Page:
Consider the fact that up until 2006 the Arizona Cardinals had no place to call home. Every year after the next they made do at the local university in the city of Tempe. Arizona State University stadium was an open air, no frills college atmosphere.
The Cardinals endured a long search and a hotly contested bidding process between cities until they broke ground for a new stadium in 2003. Since 2006, the City of Glendale has endured a Super Bowl, BCS National Championship game and unlimited sold out Cardinal games.
Throw in another Super Bowl in 2015, and the city and the team seems to have reaped the rewards together. There were obstacles both social and economic. The hurdle of finding a city to build in were minuscule at the time when having a state MLK day approved or deciding in free land or paying for it.
Ultimately those things were resolved and the city and the team are still in its infant stages of a 20-year agreement with a Phoenix based company The University of Phoenix for naming rights. Off of this agreement the Cardinals capitalize more than any other team in the NFC West by almost double. They receive 100% of their agreement with the University, around $155 million.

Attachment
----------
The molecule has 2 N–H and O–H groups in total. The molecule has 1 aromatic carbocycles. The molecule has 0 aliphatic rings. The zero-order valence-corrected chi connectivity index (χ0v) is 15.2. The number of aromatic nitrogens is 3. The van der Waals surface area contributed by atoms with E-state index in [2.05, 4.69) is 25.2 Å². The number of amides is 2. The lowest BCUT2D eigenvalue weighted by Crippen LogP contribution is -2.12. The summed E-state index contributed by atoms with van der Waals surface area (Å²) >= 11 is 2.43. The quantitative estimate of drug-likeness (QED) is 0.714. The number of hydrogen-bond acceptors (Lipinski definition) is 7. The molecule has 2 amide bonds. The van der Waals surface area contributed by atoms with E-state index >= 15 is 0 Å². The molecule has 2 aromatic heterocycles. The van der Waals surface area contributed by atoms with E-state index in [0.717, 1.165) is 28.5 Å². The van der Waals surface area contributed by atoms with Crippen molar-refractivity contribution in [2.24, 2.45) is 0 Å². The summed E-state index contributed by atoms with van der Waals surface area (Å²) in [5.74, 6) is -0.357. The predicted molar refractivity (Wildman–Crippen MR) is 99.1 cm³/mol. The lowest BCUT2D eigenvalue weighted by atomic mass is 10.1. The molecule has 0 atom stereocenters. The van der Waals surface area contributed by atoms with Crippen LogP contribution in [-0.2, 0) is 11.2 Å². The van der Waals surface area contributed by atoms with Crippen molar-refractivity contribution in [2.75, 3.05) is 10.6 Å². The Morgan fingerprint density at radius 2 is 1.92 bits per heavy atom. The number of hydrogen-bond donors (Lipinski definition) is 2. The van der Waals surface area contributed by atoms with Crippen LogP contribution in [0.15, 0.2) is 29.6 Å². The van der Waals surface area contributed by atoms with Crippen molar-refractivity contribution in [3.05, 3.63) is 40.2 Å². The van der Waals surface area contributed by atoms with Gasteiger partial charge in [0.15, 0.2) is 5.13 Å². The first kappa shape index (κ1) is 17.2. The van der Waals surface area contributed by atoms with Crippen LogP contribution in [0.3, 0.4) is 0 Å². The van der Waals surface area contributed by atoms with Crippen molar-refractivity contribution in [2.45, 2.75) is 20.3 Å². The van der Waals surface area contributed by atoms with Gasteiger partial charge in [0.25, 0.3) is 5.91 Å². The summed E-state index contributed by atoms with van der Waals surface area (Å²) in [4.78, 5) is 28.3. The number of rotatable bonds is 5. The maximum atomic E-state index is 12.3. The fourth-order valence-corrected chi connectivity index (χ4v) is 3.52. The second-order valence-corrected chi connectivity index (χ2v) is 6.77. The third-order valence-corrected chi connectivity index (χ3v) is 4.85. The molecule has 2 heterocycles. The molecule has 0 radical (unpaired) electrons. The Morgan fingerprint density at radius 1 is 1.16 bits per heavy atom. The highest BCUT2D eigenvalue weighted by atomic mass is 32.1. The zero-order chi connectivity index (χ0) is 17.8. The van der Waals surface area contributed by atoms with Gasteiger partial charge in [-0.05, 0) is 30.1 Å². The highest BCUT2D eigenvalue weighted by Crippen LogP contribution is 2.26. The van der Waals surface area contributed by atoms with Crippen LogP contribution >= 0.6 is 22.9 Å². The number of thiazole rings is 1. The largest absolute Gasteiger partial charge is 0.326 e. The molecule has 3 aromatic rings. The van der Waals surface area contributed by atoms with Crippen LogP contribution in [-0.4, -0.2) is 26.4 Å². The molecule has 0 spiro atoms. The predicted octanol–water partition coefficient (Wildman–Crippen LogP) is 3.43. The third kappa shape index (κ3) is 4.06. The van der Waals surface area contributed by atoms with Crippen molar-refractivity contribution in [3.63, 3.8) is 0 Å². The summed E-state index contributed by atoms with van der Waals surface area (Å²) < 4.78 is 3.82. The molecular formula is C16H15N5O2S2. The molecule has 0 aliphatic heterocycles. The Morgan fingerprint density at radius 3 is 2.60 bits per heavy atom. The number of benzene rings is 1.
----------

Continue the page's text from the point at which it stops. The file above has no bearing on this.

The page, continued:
The city, meanwhile, received at the time one of the most high-tech stadiums in the world, at least until the Dallas Cowboys spent $1 billion on their playpen. However, it gave fans a home, a nest as they call it. One that had been sold out up until 2012 that started with a Super Bowl in 2009.
The team now plans to move its offseason program to the city next year giving them the use of the new bubble facility for the rest of the year outside of their camps. This arrangement could prove useful for youth sports throughout the valley if used properly. Having the access to use a multimillion indoor field will prove vital in a sun drenched environment and at no cost to the city with the team picking up the bill.
Tempe still has a hold on the team operations, as it still considers the city its headquarters. It will be interesting to see what the city can offer to get the team to be completely ran out of Glendale in the future. The ability for the Cardinals to follow a trend of getting closer to home for camps should reap rewards, as I’m sure there will be even more opportunity to capitalize off the increased fan participation.
There is a reason in 1993 they changed their names from the Phoenix Cardinals to their current name the Arizona Cardinals because back then the cities were not as defined and the team gave them a separation taking on the name of the state. Glendale still fighting is now making a name for itself.